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13 Facts From ‘Seaspiracy’

by Earth.Org Africa Americas Asia Europe Oceania Apr 12th 20215 mins
13 Facts From ‘Seaspiracy’

Like many others, we watched Seaspiracy shocked at the extent to which human beings have plundered the oceans of marine life. For many years, we have known that the commercial fishing industry is depleting fish stocks to the point where they are unable to recover, but the documentary illustrates this in a way not seen before. Here are 13 facts from the documentary ‘Seaspiracy’.

First on our list of facts, Seaspiracy claims that fishing takes 2.7 trillion fish from oceans globally each year. If this rate of fishing continues, the oceans will be “virtually empty” by 2048, according to marine biologist Dr Sylvia Alice Earle.

Seaspiracy says that one of the greatest threats to our oceans is not from plastic straws- which make up about 0.03% of plastic entering our oceans- but fishing nets. Taking into account that the Great Pacific Garbage Patch is 1.5 million sq kms in size, this is an astonishing amount of fishing nets left in our oceans.

Many countries are committing to protect 30% of the world’s oceans by 2030, but this is not the only issue that needs to be addressed- a study found that 90% of marine protected areas still allow fishing

The documentary found that fish contain heavy metals, mercury, dioxins, plastic compounds, hexachlorobenzenes and PCBs, making even reducing your intake of fish still dangerous to your health. Further, the contaminants found in fish often outweigh the benefits of Omega-3 fatty acids. 

93% of all carbon is stored in the ocean; according to the documentary, per acre, marine plants can store up to 20 times more carbon than land-based forests. However, warming ocean temperatures are causing the ocean to lose its ability to absorb carbon, which will have devastating impacts on the climate- losing just 1% of the oceans’ carbon stores is the equivalent to releasing emissions from 97 million cars.

This is due to coral bleaching from rising temperatures. Fish play a vital role in keeping coral reefs alive and thriving; when they excrete into the water, they feed the reefs

The documentary says that each year, over 300 000 whales and dolphins are killed as a result of by-catch. Additionally, while 1 000 sea turtle deaths each year are caused by plastic, in the US alone, 250 000 sea turtles are captured, injured or killed each year by fishing vessels.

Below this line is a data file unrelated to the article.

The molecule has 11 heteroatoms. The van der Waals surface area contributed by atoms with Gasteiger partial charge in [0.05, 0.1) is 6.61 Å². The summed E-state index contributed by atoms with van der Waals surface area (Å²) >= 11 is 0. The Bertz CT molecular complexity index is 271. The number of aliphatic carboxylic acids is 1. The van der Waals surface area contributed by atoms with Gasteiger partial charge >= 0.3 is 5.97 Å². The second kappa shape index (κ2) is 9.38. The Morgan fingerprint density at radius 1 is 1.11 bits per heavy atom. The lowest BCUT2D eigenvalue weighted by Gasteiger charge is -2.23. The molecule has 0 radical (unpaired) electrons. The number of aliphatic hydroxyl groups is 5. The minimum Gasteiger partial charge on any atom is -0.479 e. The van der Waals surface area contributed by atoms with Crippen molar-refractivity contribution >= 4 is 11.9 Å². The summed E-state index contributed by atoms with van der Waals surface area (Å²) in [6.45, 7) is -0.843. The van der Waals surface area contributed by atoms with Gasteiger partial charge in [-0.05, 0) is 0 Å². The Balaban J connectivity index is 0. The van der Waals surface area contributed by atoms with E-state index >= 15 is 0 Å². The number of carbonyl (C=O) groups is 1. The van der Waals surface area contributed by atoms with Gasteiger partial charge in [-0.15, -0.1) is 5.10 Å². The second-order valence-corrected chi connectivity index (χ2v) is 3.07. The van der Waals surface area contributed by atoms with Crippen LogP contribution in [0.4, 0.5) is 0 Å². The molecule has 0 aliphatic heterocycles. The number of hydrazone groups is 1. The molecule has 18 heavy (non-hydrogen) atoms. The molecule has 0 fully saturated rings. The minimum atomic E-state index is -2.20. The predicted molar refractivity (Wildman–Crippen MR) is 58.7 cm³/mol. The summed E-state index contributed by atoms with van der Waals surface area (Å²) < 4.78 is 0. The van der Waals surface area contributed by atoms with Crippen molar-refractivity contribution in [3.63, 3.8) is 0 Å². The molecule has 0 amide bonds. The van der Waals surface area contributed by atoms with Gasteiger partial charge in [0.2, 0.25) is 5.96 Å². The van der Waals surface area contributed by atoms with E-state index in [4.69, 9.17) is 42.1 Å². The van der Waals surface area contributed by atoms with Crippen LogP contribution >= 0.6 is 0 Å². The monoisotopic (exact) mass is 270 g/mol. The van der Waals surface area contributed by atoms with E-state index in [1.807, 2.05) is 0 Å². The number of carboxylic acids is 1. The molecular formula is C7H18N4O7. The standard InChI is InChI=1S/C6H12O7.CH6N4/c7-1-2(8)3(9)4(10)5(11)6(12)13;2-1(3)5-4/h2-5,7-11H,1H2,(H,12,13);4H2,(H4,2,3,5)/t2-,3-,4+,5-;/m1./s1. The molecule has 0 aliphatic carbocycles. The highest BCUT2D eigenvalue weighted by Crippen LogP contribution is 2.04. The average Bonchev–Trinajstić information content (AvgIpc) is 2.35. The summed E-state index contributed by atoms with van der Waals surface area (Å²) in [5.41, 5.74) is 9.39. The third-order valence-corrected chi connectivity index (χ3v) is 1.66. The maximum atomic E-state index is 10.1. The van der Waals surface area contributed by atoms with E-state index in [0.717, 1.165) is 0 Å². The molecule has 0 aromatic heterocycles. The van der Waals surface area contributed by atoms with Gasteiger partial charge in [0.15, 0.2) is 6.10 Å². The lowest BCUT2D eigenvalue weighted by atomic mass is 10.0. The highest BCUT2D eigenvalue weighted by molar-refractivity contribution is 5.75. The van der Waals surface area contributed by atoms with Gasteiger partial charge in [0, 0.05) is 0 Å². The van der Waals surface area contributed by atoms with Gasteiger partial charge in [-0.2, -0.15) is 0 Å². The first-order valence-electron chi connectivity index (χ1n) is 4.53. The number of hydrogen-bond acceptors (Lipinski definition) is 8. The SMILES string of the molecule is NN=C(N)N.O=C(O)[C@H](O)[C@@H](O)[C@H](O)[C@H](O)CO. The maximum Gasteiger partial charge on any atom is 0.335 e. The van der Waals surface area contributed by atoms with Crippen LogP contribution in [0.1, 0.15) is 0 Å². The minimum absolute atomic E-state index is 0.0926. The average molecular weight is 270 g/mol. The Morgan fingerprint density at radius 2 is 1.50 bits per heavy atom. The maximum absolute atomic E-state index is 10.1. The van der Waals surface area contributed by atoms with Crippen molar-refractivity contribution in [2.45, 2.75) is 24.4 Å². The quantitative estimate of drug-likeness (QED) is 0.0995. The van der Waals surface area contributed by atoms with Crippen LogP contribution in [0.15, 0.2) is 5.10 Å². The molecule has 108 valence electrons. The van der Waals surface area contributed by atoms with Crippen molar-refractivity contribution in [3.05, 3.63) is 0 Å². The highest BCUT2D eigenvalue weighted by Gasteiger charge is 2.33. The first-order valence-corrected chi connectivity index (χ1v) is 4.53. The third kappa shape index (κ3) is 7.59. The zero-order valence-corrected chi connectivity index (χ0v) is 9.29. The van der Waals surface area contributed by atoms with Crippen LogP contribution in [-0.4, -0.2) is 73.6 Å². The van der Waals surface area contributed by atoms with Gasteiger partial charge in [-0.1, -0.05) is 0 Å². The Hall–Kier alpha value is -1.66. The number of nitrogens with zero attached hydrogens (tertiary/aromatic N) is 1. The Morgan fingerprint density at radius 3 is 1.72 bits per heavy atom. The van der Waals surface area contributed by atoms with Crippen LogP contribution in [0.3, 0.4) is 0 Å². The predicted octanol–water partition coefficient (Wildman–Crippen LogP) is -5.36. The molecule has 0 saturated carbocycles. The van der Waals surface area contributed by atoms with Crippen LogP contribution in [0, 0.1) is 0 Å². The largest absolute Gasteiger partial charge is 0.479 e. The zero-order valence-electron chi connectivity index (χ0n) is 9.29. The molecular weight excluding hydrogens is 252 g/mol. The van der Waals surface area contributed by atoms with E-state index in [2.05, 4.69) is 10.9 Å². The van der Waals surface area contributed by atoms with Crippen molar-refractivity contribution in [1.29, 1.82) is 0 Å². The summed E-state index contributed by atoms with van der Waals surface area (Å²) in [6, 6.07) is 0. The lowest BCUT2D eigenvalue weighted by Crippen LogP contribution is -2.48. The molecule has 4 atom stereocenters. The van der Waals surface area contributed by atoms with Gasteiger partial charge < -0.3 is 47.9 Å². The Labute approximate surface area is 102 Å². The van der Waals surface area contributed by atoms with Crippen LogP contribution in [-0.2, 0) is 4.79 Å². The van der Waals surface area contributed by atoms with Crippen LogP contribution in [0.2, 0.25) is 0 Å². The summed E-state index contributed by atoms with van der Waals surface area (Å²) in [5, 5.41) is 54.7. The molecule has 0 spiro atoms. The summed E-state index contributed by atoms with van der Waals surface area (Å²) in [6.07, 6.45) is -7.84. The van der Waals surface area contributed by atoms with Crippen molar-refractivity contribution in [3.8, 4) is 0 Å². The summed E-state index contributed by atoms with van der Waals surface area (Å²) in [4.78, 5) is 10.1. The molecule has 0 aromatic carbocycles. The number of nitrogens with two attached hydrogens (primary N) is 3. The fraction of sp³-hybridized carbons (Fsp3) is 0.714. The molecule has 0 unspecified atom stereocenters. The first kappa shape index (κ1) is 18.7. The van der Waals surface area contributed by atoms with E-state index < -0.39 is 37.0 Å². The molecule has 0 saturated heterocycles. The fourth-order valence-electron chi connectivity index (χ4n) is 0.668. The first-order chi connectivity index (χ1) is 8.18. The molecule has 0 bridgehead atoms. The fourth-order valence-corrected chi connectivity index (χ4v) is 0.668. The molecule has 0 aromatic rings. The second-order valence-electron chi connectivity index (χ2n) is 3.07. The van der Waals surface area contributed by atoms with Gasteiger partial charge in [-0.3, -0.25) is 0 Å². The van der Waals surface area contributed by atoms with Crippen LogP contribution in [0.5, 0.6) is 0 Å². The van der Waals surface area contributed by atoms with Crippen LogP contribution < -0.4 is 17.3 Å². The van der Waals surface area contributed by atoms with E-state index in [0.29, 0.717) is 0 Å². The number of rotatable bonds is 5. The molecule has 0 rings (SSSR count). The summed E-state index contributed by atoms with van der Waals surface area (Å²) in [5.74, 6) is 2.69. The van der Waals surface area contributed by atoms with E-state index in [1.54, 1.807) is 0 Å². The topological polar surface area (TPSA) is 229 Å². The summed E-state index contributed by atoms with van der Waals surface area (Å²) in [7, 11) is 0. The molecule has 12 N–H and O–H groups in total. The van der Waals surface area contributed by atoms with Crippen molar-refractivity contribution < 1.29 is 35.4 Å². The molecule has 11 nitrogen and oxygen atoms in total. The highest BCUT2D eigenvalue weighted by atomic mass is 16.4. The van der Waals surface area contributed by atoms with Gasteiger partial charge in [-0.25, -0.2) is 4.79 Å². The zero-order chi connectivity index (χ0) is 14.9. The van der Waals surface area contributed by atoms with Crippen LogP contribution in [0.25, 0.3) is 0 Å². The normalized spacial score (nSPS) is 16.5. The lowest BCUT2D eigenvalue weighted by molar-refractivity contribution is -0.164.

This type of fishing is actually more dangerous than oil spills. Callum Roberts, professor of Marine Conservation at the University of Exeter, says, “the fishing industry in the Gulf of Mexico destroys more animals in a day than the Deepwater Horizon oil spill did in months.”

Finally, the methods used by commercial fishing vessels are destroying more than just fish. Methods such as bottom crawling are destroying the ocean floor. The film says that bottom crawling decimates around 3.9 billion acres of seabed each year. 

You might also like: Ocean Trawling Emits as Much Carbon as Global Aviation, Prompting Concern Over Unsustainable Fishing

Switching fish farming as an alternative to wild fishing is not much better for the environment or our health; the film found that a single salmon farm in Scotland produces as much waste as a town of up to 20 000 people each year. Health-wise, farmed fish aren’t much better for us either; farmed fish can get anaemia, lice, infectious diseases, chlamydia and heart disease. 

Oftentimes, commercial fishing involves forced labour. In the film, Steve Trent of the Environmental Justice Foundation says that “slavery at sea is a massive problem.” Former slaves in the industry shared tales of abuse and murder. The filmmakers draw a comparison between the number of dead American soldiers from the five year Iraq war to the number of dead fish workers over the same five years – 4 500 compared to a reported 360 000. Captain Hammarstedt from Sea Shepherd says,“[It is] the same criminal groups behind drug trafficking and human trafficking.”

Last on our list of facts, Seaspiracy outlines that it’s not just fish that are affected by commercial fishing. Each year, as many as 50 million sharks are caught as bycatch, as well as whales and dolphins. These animals, as well as sharks, are essential for fertilising phytoplankton, which are important for absorbing carbon dioxide. The film says that phytoplankton absorb four times as much as the Amazon rainforest. 

We hope that these facts about Seaspiracy have enlightened you to the problem of overfishing. Critics of Seaspiracy say that it is biased and that some of the claims made are unsubstantiated. Marine biologist Bryce Stewart said on Twitter: “Does it highlight a number of shocking & important issues? Absolutely. But is it misleading at the same time? Yes. It regularly exaggerates & makes links where there aren’t any. Many of the scenes were clearly staged and I know that at least one of the interviewees was taken out of context.” However, what cannot be denied is that the oceans are indeed being plundered to the point of no return, and we need to demand that policymakers regulate the industry more strictly to ensure that we have a sustainable supply of fish for generations to come. Alternatively, we should cut down on or eliminate seafood from our diets to ensure that we are not only helping the oceans, but our health, too. 

Featured image by: CDC.gov

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